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H.R. 9 crushes innovation, killing the American dream

H.R. 9, the ill-named “Innovation Act” will allow large, market-dominant firms to infringe with impunity, by making it much more difficult for small inventors to enforce their patents.  Three years ago, the American Invents Act made it more difficult to get and keep patents.  H.R. 9, purported to solve a patent troll problem, is instead the next step in crushing competition from new small firms, creating “Big Tech Patent Ogres” that can ignore smaller players and their patents.  This new bill makes it almost impossible for small technology startups to enforce their patents.

Patents are particularly important for innovative small businesses, which operate on much smaller margins, and often rely much more heavily on their intellectual property for revenue than large firms.  Small businesses produced 16 times more patents per employee than large patenting firms, and four times as many of the most valuable patents (R&D 100 awards) as large firms.

{mosads}H.R. 9 will cloud patent titles, by allowing them to be continually assaulted, making them weaker. For small business, patents will become mostly unenforceable due to the proposed much higher risk of litigation, thus making small business patents significantly less valuable. Loss of patent value constricts new company formation, chilling new investments, and choking job formation. Purporting to attack predatory trolls, H.R. 9 does little to solve the troll problem.  Instead it attacks small companies enforcing their patents to protect the interests of large infringers, allowing yet another way for these large, market-dominant firms to crush their competition. This comes at the expense of new business job creation.

There are many changes proposed by the new patent reform legislation that will negatively affect small business.  The following are just some of these changes.

When the patent is the principal asset of a small company, investors will be personally liable for the legal fees of the alleged infringer if the plaintiff does not prevail.  H.R. 9 makes patents and inventing companies “toxic” assets.  An Angel who invested $10,000 could be stuck with a $5,000,000 legal bill. This provision is antagonistic to investment in new technologies and discourages small firm patent holders from enforcing their rights.  Why should inventors and their investors be singled out as the only class that should bear this burden?

Disclosure of all plaintiff interested parties requires both investors and licensors to be disclosed by small businesses.  This discourages commerce in two ways.  First, it will require Angel investors to break one of their major priorities: anonymity; discouraging early stage investing, when funding is hardest to obtain.  Secondly, it will dampen licensing activities.  Licensees need time to incorporate the licensed invention into their product.  H.R. 9 requires the disclosure of the license, showing the licensee is adding a new feature, alerting their competition of their business plans.  The licensee may also be liable for legal costs, adding significant risk to the cost of the license.  Both these features encourage potential licensees to illegally infringe, rather than doing the right thing and taking a license.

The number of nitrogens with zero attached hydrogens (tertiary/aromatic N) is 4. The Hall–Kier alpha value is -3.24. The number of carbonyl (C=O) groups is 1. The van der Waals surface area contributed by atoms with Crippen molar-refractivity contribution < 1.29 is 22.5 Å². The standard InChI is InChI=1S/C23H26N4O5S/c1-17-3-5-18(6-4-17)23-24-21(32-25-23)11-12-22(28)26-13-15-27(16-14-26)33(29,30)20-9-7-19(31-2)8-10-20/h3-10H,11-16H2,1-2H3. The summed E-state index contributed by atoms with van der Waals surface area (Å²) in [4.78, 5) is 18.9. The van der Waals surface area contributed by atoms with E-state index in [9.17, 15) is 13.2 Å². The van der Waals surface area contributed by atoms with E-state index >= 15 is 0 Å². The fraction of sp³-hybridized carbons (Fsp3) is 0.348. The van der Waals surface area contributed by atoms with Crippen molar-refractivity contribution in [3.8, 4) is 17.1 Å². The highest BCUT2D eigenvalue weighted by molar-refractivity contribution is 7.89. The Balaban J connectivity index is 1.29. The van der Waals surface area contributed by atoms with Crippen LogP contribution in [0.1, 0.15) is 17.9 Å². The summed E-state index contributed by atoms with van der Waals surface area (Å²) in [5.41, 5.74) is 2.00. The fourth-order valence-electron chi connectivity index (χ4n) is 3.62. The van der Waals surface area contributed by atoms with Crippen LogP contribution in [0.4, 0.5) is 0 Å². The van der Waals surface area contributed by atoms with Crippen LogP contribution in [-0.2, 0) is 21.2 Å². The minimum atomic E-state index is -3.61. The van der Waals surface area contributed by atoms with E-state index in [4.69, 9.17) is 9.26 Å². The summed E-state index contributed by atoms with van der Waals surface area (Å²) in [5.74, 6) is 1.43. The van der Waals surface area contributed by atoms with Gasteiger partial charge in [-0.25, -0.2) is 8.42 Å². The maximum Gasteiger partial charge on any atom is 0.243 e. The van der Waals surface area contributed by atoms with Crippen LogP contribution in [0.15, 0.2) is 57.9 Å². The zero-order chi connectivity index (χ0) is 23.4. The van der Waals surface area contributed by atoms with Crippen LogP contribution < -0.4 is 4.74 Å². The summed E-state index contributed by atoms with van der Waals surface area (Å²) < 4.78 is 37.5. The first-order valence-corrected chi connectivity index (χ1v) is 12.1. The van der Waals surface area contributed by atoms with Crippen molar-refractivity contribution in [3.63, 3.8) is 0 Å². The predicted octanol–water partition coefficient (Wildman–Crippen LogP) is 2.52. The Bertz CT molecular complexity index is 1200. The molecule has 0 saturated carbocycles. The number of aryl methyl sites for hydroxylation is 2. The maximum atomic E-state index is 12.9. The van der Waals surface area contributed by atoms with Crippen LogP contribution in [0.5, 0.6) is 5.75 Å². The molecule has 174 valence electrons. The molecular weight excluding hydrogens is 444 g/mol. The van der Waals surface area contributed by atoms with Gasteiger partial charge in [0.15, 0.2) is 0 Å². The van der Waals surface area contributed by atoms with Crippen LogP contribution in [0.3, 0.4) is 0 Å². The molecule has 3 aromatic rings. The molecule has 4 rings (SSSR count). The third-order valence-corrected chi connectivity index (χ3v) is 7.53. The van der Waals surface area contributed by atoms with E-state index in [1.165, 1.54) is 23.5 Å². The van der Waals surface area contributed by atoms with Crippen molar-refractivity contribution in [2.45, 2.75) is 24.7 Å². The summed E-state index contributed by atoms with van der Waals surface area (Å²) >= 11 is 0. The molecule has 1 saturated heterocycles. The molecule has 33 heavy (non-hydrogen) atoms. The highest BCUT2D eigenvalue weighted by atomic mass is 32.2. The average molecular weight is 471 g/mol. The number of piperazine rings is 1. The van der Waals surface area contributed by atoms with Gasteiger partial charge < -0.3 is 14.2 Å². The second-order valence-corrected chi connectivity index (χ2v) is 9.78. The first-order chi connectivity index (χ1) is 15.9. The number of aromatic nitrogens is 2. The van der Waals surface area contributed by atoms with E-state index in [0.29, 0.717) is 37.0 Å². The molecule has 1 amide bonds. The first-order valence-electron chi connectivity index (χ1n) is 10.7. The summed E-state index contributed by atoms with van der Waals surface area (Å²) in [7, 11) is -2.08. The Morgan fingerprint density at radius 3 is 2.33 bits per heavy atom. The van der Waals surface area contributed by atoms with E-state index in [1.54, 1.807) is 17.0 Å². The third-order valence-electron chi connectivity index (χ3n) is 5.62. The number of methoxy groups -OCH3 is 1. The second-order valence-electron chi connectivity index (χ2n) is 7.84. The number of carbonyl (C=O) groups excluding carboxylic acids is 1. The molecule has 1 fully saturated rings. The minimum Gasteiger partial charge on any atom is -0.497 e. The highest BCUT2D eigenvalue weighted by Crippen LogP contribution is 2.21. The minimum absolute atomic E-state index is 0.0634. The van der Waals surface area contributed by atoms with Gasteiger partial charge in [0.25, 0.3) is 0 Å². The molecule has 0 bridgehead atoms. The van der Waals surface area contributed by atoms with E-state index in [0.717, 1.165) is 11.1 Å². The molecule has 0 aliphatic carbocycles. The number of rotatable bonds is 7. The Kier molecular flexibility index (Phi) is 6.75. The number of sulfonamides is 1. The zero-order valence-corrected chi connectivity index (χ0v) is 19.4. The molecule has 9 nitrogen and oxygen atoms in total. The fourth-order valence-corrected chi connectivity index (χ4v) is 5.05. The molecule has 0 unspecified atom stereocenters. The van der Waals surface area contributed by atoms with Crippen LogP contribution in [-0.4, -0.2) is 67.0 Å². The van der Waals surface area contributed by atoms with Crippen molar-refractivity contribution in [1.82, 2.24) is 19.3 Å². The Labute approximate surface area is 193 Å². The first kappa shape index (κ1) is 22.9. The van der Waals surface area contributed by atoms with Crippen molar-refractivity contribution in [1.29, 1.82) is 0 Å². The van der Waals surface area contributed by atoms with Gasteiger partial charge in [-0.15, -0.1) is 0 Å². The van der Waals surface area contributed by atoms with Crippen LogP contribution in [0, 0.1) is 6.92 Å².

Post Grant Review allows infringers a low cost method to try and invalidate patents at the Patent Office, rather than in court.  Some hedge funds are using this law to sell stocks short; and file to invalidate the company’s patent for the sole purpose of manipulating the stock price, thus causing great damage to innovative patenting companies.  H.R. 9 provides infringers multiple “bites at the apple” by eliminating the estoppel provision, burning the inventor’s financial resources and time with effectively “perpetual litigation.”  It also gives infringers other procedural advantages over patent holders in pleadings and discovery.

The customer stay provision of H.R. 9 leaves some small inventors with no way to enforce their patent. It also encourages large marketers to collude with foreign manufacturers leaving patent holders with no remedy and encouraging American jobs to move overseas.

H.R. 9 also does nothing to eliminate the “invention tax.”  Inventors have been charged over $1.7 billion in fees that are collected by the Patent Office, but go to the general fund.  This “tax” increases the cost of inventing, diverting funds which should be used for improved patent examination.

The U.S. patent system promotes innovation.  H.R. 9 will retard innovation and cost America jobs and wealth.  H.R. 9 is contrary to the Founding Fathers’ Constitutional intent, contrary to the policies of 220 years of patent law, and contrary to stated intention of the President and Congress to stimulate innovation.  We urge the Congress, the White House and the SBA to oppose these potentially damaging changes, and instead support either the Troll Act in the House or the STRONG Patents Act in the Senate, both of which solve the troll issue, but do not hurt small inventors. If H.R. 9 becomes law as is, patent ogres will be a much worse problem than trolls could ever be.

Schmidt is co-chair of the Small Business Technology Council.


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